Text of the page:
So there have definitely been people that I have had on the podcast over the years because that was a topic I wanted to talk about and I’m not the expert in it and I needed to bring somebody else in. But those are actually few and far between.

There was a conscious decision not only for the solo-based show, but then when I did bring guests on that they were going to be clients that could then talk about, so you could hear from other business owners how they think about referrals and how they have evolved their thought process on referrals and the changes and successes they have had by working in a way that show and prove that referrals without asking actually does work.

So not only was it a very conscious decision for this to be a solo-based show for me because I was trying to like swim upstream. I feel like I’m constantly swimming upstream when it comes to all the other bad advice that’s out there about referrals. The same thing when I brought my guest on. They needed to be my clients because I needed you to hear your reality in somebody else’s success. And that was really important.

All right. Number six, the sixth thing I’ve learned from 300 episodes in is mapping out an editorial calendar every year for the 52 episodes I’m going to do has truly been my lifesaver and my lifeline. If I had to wing this thing, I would probably have a nervous breakdown about once a month.

The fact that I sit down in, usually starts around October, November, but really in December, I sit down with a new tab on the spreadsheet. And if I were to pull up the editorial calendar, you would see a tab from 2024 all the way back to 2018 when the podcast started. There’s a tab every year, 52 episodes moving forward, right?

And so the fact that I do map it out, the fact when I come across an idea, I have a place to go store that idea. I can move things around. I can see how things flow together. I’ve got a buddy, Jordan, who always says, he goes, the fact that you can actually tie things together and weave things in, he goes, it really, like there’s a lot of thought process that goes into it.

And I was like, you have no idea. You have no idea. Like thinking through what’s going on from a business perspective, what’s happening out there, what questions you guys are asking, but then also tying together the episodes.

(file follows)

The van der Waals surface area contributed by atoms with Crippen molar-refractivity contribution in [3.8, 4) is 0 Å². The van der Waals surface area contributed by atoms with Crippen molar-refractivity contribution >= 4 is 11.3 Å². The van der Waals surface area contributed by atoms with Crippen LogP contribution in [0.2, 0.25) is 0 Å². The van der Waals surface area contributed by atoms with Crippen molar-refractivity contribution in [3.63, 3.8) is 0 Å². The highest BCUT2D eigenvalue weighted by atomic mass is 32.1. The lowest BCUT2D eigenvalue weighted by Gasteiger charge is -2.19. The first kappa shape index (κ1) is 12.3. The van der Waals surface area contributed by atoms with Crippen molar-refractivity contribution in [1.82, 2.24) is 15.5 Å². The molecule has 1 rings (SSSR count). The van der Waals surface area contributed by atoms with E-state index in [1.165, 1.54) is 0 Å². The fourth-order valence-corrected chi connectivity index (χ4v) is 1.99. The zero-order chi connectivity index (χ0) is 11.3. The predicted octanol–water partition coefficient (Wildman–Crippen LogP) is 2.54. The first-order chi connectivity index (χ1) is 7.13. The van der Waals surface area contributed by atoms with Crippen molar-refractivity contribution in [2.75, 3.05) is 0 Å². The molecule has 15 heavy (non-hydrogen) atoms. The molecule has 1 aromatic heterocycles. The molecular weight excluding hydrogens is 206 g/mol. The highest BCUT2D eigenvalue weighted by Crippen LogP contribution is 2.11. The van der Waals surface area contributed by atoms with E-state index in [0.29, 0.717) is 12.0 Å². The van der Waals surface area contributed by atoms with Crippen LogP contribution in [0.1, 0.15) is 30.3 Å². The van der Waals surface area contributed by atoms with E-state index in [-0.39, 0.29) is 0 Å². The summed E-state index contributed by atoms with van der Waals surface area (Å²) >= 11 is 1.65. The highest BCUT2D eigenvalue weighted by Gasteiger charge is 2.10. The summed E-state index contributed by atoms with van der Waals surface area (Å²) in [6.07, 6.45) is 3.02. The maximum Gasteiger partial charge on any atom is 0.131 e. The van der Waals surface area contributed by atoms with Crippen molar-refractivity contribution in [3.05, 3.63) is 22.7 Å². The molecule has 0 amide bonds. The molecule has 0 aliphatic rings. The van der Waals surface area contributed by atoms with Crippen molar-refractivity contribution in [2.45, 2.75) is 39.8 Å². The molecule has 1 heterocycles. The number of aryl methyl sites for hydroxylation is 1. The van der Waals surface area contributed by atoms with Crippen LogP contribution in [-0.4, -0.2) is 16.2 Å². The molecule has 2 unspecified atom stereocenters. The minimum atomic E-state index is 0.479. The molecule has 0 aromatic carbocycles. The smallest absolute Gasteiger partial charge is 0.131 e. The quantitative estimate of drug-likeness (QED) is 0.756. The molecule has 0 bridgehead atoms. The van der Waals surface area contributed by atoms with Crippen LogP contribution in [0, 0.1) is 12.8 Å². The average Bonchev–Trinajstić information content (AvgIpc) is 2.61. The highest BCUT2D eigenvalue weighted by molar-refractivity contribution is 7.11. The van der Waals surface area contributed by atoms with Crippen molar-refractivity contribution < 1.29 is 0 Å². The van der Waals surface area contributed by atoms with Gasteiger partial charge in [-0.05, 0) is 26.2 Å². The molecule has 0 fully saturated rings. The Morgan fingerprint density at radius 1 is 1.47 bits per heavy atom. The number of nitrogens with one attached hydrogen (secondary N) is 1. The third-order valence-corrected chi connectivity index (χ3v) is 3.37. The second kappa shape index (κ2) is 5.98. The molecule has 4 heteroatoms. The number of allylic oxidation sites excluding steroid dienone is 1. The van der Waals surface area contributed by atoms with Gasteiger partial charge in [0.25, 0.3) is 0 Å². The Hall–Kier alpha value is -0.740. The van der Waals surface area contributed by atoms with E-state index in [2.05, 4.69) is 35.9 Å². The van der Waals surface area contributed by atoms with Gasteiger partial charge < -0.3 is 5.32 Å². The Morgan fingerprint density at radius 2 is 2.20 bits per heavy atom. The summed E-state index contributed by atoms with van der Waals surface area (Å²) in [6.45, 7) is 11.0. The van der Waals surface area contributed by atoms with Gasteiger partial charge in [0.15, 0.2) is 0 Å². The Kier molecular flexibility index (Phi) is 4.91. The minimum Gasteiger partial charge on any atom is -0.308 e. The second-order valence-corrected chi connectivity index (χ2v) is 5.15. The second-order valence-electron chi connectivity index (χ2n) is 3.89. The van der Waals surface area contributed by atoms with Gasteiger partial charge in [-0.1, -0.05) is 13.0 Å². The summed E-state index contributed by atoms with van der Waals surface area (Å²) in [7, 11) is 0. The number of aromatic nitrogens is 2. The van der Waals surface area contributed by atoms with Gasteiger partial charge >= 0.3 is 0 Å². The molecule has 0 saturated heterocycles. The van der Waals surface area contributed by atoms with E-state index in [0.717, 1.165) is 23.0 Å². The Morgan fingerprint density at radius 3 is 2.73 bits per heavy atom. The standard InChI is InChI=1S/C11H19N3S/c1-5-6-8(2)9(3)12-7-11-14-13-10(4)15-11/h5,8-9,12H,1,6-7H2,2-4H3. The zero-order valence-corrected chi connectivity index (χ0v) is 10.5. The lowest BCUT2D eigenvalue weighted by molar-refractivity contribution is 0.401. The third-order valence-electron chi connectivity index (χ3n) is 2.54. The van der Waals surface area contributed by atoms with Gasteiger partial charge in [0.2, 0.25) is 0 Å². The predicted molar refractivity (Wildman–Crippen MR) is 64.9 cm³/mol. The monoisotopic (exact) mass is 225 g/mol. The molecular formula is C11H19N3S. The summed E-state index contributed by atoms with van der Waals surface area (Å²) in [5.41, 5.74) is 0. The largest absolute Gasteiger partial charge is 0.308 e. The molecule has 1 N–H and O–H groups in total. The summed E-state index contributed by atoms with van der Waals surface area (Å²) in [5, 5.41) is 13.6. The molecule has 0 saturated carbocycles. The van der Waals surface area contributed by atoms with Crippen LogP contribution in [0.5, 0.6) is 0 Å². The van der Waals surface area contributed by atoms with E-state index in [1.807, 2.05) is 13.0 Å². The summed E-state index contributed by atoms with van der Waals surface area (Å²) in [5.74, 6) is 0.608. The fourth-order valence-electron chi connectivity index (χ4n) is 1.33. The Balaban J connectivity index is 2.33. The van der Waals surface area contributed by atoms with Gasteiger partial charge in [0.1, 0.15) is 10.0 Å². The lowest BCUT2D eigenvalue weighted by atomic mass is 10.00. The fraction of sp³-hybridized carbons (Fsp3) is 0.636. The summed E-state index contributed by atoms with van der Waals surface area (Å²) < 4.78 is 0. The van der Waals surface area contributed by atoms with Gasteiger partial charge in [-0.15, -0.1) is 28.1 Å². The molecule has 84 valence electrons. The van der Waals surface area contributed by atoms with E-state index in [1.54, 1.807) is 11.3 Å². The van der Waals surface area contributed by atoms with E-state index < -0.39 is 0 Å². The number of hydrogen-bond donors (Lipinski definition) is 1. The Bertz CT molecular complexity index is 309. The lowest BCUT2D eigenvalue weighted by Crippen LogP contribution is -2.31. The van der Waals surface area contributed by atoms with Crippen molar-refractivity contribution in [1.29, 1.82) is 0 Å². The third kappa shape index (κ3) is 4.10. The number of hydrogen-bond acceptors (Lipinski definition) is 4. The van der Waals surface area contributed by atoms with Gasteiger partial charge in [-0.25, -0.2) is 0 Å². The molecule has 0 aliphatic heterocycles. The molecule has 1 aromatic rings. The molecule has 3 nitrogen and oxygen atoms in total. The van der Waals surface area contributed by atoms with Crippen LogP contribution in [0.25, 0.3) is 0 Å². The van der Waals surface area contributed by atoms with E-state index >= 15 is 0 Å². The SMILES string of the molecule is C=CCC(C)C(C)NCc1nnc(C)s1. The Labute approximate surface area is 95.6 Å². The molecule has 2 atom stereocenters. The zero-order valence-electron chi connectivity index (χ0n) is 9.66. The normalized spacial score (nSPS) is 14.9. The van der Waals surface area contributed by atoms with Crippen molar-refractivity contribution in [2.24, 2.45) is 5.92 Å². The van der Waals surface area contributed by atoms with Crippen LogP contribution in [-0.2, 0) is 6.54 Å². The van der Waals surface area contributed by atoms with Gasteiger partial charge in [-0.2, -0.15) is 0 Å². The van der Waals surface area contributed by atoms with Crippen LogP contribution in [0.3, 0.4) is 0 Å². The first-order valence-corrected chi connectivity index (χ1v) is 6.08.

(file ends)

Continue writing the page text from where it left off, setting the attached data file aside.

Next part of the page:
So it’s not just a one-off episode here. And then next week you hear about something else. And the next week you hear about something else, but they’re like all tied together. And they’re obviously hopefully useful information that you need as well. I think that’s important too. Okay, let’s move on to number seven.

Stacey Brown Randall: Hey there, pardon the interruption. But have you ever wondered how a current member of my Building a Referable Business coaching program would describe their experience being a member of that program and working with me? Well, I did. I wondered. So I asked them. And here’s what they had to say.

Client: If I had to describe BRB in one word, it would be transformative. It really changes the way that you look at your interactions with the people who can provide business for you.

Client: I would define BRB in one word as a community. It’s always a positive experience. She’s extremely, well, she’s very organized. She makes everything seem easy, even when it’s not actually easy. And she’s extremely motivating.

Client: Defining BRB in one word would be relationships.

Client: BRB, in one word, effective. If you’re looking for an effective program, BRB is it. If you’re looking for a great, knowledgeable expert and cheerleader, then Stacey’s definitely the person to work with.

Client: If I could define BRB in one word, it would be elevate, because it’s certainly elevated my business.

Client: BRB means progress to me. What I would say to someone, the reason to join BRB, is if you’re in a business that’s a referral business, and that’s the most important piece of your business, then I can’t think of a better way to invest in it than invested it in the best authority when it comes to referral business. Stacey.

Stacey Brown Randall: Thank you to my members for describing their experience in the Building a Referable Business coaching program in just one word. Want to join us inside this program? Go to StaceyBrownRandall.com/referable to learn about the program and click on the link to submit your application. Now, back to the episode.

Stacey Brown Randall: Okay, here’s the seventh thing that I have learned about hitting 300 episodes. Repeating is caring. Some topics, some nuances of individual topics are worth repeating. And so I do. I repeat them. And sometimes people think I repeat them a lot.

But it’s really, really important because I find there’s so much misinformation out there when it comes to referrals in general, that sometimes I just feel like, hey, you know, I may have talked about this a year ago, but we need to talk about this again.

And I believe that repeating is caring. Some people say sharing is caring. I agree. I do think sharing is caring, right? But I also believe that repeating is caring because some topics are worth repeating.

Okay, here’s number eight. Content churn. Okay, let’s get real, my friends, right? Content churn, oh, it is so very real. And sometimes I have had to push myself to not give up. Fifty-two episodes a year, every week for five plus years. That’s a lot of content.